Somewhere out there is the first woman to look mortality in the face and realize that this life is all there is.
We call her Patient Zero.
The disease spreads through humanity like wildfire, a contagious apathy deadlier than any cancer. Stripping away our illusions killed millions. How long had we told ourselves there was more? That beyond life lay heaven or… something. Alas the wool fell from our eyes, no more denying the void before us. The gaping mouth of death that led to empty bowels wherein our memories were digested and, in time, forgotten.
How could we face our children? Those who were once precious to our eyes now appeared as mere ambulatory hunks of flesh born into the grave. Another shovelful of dirt heaped atop them each day.
Patient Zero – Glenn C Loury II
A small collection of flash fiction pieces, rich in imagery and delightfully poetic. At 43 pages I read this in a single sitting (it was $1.49 on Australian Amazon, I understand its 99c US) and enjoyed it, but I do think I might have got more out of it had I read paced myself – perhaps only read one story a day?
Snapshots: Missives From Beyond The Pale – 4 out of 5 stars
I heard about this because I follow Glenn for his humour and hot-takes on Twitter (@justabloodygame) and have dipped into reading the occasional tale on his site/blog ‘Beyond the Pale‘. I was already keen to see what he had put together here. I wasn’t disappointed – Glenn has produced a fine compilation of story vignettes, with an ethereal yet deliberately meaningful quality to it. The imagery is fantastic, and word choice is frequently delicious.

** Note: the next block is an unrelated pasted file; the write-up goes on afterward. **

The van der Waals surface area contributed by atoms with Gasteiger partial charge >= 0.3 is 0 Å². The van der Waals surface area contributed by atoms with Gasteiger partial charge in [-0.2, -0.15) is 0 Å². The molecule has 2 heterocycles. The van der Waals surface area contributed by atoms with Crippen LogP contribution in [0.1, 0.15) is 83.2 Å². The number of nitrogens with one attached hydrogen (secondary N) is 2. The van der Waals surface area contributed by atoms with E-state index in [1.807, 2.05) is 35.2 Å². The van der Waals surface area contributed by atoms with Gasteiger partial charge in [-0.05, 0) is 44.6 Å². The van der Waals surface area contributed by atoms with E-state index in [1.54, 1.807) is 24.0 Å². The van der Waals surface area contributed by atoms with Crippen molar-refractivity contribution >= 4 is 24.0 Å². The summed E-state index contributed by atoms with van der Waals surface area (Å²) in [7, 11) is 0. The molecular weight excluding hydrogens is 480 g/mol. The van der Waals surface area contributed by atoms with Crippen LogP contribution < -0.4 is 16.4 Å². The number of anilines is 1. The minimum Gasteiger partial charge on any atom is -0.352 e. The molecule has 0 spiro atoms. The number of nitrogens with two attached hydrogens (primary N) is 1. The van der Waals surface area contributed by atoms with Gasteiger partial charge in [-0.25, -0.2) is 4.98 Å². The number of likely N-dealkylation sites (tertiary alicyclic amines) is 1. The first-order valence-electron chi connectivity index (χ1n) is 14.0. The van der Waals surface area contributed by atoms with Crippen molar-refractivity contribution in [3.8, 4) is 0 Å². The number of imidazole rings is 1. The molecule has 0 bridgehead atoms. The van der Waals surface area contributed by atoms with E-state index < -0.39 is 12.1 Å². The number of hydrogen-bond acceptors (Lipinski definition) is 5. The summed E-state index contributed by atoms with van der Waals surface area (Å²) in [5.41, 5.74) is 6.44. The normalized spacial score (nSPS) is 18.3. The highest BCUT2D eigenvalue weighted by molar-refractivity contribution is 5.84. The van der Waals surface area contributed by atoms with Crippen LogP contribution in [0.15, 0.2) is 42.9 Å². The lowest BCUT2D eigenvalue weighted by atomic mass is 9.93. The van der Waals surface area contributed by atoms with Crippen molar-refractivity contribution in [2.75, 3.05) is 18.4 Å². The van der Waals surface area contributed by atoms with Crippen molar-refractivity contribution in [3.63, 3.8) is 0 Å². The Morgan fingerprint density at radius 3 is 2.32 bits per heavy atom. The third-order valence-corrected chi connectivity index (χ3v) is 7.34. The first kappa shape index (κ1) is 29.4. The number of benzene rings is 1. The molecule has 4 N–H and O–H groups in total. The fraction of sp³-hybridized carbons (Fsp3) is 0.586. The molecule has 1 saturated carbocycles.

I’m a firm believer that being active on Twitter is an excellent way of honing one’s ability to be artistic and economical with words, a valuable skill for any writer.
These are flash fiction pieces – by which I mean super-short stories – which is a format I enjoy and read a fair bit of (and of course attempt myself as readers of this blog would be aware). I’d guess each one sits between 300 and 2000 words long, which means its easy to sit down and devour them all like a carton of Pringles.
Which is of course what I did (I’m not known for my willpower).
The pieces in this book cover a range of classic themes, each one asking a thoughtful question or positing some vital proposition about life, death, love, the existence or non-existence of God. This is where I think pacing your reading might add to the enjoyment; as after reading a few tales I found there was the occasional return to an idea he had already covered. For example, there are two stories about aliens contacting Earth where their methods of communication don’t work out so well for us. With such short stories in such a short book the places where Glenn returned to the same well gave parts a disconcerting echo, rather than the reinforced resonance I think the author might have hoped for. If you read these over time, one-, two-a-day tops, I think you might avoid that sense of repetition.
There was also a very mild sense of…meaning overload? Perhaps a kind of depth-exhaustion; every piece was covering something fundamental or world ending, and bouncing from one to the next so quickly meant that some impact was lost.
Still, these are relatively minor criticisms for an entertaining first compilation from a new self-published author. My favourite piece would be ‘Sands of a Lost Life’ – its simple yet bleak and beautifully told.
Overall – I liked it.
It’s a short review today (it’s a short book), so I thought I might throw a few of my favourite @justabloodygame tweets into the end here for you. Enjoy!